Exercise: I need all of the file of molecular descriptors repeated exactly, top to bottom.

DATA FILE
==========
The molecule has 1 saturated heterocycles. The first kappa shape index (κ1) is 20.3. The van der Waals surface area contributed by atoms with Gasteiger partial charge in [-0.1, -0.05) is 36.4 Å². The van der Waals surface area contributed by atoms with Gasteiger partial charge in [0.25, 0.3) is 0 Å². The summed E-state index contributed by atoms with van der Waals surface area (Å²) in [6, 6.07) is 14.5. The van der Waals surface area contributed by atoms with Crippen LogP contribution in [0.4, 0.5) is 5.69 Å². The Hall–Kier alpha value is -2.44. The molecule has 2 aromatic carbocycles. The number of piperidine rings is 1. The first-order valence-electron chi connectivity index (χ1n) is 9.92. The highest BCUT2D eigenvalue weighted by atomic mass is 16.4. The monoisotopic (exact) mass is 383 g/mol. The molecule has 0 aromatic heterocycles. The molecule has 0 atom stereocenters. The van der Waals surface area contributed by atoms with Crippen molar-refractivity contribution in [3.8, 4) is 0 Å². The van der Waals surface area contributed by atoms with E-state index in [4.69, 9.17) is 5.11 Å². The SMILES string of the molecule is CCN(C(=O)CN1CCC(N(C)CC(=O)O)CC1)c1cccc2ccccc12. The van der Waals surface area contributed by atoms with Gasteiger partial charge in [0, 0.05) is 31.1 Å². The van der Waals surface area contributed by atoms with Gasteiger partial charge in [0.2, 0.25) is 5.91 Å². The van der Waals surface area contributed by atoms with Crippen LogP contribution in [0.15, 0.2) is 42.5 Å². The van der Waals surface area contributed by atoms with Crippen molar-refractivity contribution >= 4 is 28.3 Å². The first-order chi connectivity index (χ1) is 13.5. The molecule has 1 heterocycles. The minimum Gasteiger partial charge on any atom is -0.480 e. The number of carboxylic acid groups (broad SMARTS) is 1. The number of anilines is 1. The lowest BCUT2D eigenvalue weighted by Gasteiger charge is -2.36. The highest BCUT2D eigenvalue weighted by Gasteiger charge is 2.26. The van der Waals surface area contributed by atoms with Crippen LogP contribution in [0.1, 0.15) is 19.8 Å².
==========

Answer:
The molecule has 1 saturated heterocycles. The first kappa shape index (κ1) is 20.3. The van der Waals surface area contributed by atoms with Gasteiger partial charge in [-0.1, -0.05) is 36.4 Å². The van der Waals surface area contributed by atoms with Gasteiger partial charge in [0.25, 0.3) is 0 Å². The summed E-state index contributed by atoms with van der Waals surface area (Å²) in [6, 6.07) is 14.5. The van der Waals surface area contributed by atoms with Crippen LogP contribution in [0.4, 0.5) is 5.69 Å². The Hall–Kier alpha value is -2.44. The molecule has 2 aromatic carbocycles. The number of piperidine rings is 1. The first-order valence-electron chi connectivity index (χ1n) is 9.92. The highest BCUT2D eigenvalue weighted by atomic mass is 16.4. The monoisotopic (exact) mass is 383 g/mol. The molecule has 0 aromatic heterocycles. The molecule has 0 atom stereocenters. The van der Waals surface area contributed by atoms with Crippen molar-refractivity contribution in [3.8, 4) is 0 Å². The van der Waals surface area contributed by atoms with E-state index in [4.69, 9.17) is 5.11 Å². The SMILES string of the molecule is CCN(C(=O)CN1CCC(N(C)CC(=O)O)CC1)c1cccc2ccccc12. The van der Waals surface area contributed by atoms with Gasteiger partial charge in [0, 0.05) is 31.1 Å². The van der Waals surface area contributed by atoms with Gasteiger partial charge in [0.2, 0.25) is 5.91 Å². The van der Waals surface area contributed by atoms with Crippen LogP contribution in [0.15, 0.2) is 42.5 Å². The van der Waals surface area contributed by atoms with Crippen molar-refractivity contribution >= 4 is 28.3 Å². The first-order chi connectivity index (χ1) is 13.5. The molecule has 1 heterocycles. The minimum Gasteiger partial charge on any atom is -0.480 e. The number of carboxylic acid groups (broad SMARTS) is 1. The number of anilines is 1. The lowest BCUT2D eigenvalue weighted by Gasteiger charge is -2.36. The highest BCUT2D eigenvalue weighted by Gasteiger charge is 2.26. The van der Waals surface area contributed by atoms with Crippen LogP contribution in [0.1, 0.15) is 19.8 Å².